Statistics compiled by AIA's Aerospace Research Center in June after the first two quarters of this year showed total aerospace employment of 618,400. This compares to 607,300 in December 2004.
AIA President and CEO John Douglass said the trend is not unexpected after last year's job rebound, adding that it underscores the industry's important place in the national economy.
"It's encouraging to see that last year's employment increases marked the beginning of what is hopefully a long-term trend," Douglass said. "This once again proves how we are an important economic engine for the United States."
Aerospace employment had been falling steadily since the early 1990s as a result of the end of the Cold War and other factors. It hit a 50-year low of 579,700 in February of 2004, but then immediately started a sustained rebound, adding 27,400 jobs by the end of the year.
Aerospace Research Center Director David Napier said other economic indicators are looking good this year, including increases in orders, shipments, and backlog of complete aircraft and parts and search, detection and navigation instruments. That suggests employment will continue to increase this year, Napier said.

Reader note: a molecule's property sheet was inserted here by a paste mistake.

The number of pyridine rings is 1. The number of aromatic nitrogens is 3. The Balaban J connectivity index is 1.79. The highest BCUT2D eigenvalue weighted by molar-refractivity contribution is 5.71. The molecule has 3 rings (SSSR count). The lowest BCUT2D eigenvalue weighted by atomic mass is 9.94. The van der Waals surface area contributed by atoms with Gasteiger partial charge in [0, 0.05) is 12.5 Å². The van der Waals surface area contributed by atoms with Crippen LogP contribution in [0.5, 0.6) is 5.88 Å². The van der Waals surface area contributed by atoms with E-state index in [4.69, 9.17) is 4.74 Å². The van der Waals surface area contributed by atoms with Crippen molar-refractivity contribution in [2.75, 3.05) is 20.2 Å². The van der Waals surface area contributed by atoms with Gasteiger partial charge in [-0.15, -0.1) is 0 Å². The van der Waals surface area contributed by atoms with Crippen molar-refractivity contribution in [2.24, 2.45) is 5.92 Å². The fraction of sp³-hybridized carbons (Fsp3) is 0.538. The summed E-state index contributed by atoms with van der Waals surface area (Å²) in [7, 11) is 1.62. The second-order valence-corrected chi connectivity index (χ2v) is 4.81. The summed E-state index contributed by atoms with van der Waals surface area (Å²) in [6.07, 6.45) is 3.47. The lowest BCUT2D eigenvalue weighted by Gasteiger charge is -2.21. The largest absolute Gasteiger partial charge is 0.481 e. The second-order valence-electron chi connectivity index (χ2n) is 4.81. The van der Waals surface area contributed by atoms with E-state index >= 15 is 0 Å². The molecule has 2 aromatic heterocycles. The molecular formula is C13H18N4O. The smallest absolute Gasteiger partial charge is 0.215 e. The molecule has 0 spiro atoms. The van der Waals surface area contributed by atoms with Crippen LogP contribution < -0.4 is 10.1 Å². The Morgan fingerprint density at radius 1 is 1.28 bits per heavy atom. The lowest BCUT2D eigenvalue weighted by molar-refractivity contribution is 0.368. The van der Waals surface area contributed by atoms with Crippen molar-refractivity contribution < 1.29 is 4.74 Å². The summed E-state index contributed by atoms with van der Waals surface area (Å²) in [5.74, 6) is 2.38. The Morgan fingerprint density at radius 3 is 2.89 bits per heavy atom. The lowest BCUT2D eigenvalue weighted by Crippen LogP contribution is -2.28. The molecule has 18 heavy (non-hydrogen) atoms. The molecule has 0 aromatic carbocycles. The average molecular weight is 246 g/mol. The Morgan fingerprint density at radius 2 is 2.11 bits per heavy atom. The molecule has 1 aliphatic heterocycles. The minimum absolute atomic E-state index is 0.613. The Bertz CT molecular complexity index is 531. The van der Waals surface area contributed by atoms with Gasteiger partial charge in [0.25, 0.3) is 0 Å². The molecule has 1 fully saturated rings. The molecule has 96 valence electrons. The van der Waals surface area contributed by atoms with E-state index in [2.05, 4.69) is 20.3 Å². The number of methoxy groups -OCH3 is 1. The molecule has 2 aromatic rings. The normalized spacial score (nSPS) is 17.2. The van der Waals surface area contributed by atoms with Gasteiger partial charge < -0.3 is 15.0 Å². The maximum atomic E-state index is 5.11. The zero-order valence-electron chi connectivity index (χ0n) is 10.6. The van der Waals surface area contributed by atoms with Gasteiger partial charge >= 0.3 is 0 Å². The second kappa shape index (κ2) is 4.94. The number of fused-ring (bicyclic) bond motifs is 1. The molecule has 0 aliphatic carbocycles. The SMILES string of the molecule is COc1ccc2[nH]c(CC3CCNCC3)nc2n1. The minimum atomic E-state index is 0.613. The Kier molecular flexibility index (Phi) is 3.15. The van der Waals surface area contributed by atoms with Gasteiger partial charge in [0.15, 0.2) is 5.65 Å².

The employment statistics, which come from the Bureau of Labor Statistics, include workers in aircraft, missiles, space vehicles, propulsion, and parts as well as search, detection and navigation instruments.
The aerospace and defense industry is the leading net exporter of manufactured goods, with a positive foreign trade balance of $31 billion last year.
Founded in 1919, the Aerospace Industries Association represents the nation's leading manufacturers and suppliers of civil, military, and business aircraft, helicopters, unmanned aerial vehicles, space systems, aircraft engines, materiel, and related components, equipment services, and information technology.
CONTACT: Matt Grimison of the Aerospace Industries Association, office:
+1-703-358-1076, cell: +1-571-217-0881, Email Contact
Web site: http://www.aia-aerospace.org/